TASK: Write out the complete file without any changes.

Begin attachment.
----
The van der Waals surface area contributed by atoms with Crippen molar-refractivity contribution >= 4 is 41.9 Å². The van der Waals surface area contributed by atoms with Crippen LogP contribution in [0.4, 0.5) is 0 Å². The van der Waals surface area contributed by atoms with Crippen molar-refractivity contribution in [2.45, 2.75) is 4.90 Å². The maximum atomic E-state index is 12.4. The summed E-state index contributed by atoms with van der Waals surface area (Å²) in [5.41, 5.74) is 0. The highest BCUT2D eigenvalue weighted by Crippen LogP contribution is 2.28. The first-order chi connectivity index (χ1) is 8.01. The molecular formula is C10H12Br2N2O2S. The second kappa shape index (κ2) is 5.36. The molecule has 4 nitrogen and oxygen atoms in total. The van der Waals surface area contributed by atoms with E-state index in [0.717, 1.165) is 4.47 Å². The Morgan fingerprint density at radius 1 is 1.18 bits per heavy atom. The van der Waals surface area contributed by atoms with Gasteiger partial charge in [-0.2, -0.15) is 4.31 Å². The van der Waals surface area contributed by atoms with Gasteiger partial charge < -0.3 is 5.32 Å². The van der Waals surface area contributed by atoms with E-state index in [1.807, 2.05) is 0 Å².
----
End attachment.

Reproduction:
The van der Waals surface area contributed by atoms with Crippen molar-refractivity contribution >= 4 is 41.9 Å². The van der Waals surface area contributed by atoms with Crippen LogP contribution in [0.4, 0.5) is 0 Å². The van der Waals surface area contributed by atoms with Crippen molar-refractivity contribution in [2.45, 2.75) is 4.90 Å². The maximum atomic E-state index is 12.4. The summed E-state index contributed by atoms with van der Waals surface area (Å²) in [5.41, 5.74) is 0. The highest BCUT2D eigenvalue weighted by Crippen LogP contribution is 2.28. The first-order chi connectivity index (χ1) is 8.01. The molecular formula is C10H12Br2N2O2S. The second kappa shape index (κ2) is 5.36. The molecule has 4 nitrogen and oxygen atoms in total. The van der Waals surface area contributed by atoms with E-state index in [0.717, 1.165) is 4.47 Å². The Morgan fingerprint density at radius 1 is 1.18 bits per heavy atom. The van der Waals surface area contributed by atoms with Gasteiger partial charge in [-0.2, -0.15) is 4.31 Å². The van der Waals surface area contributed by atoms with Gasteiger partial charge < -0.3 is 5.32 Å². The van der Waals surface area contributed by atoms with E-state index in [1.807, 2.05) is 0 Å².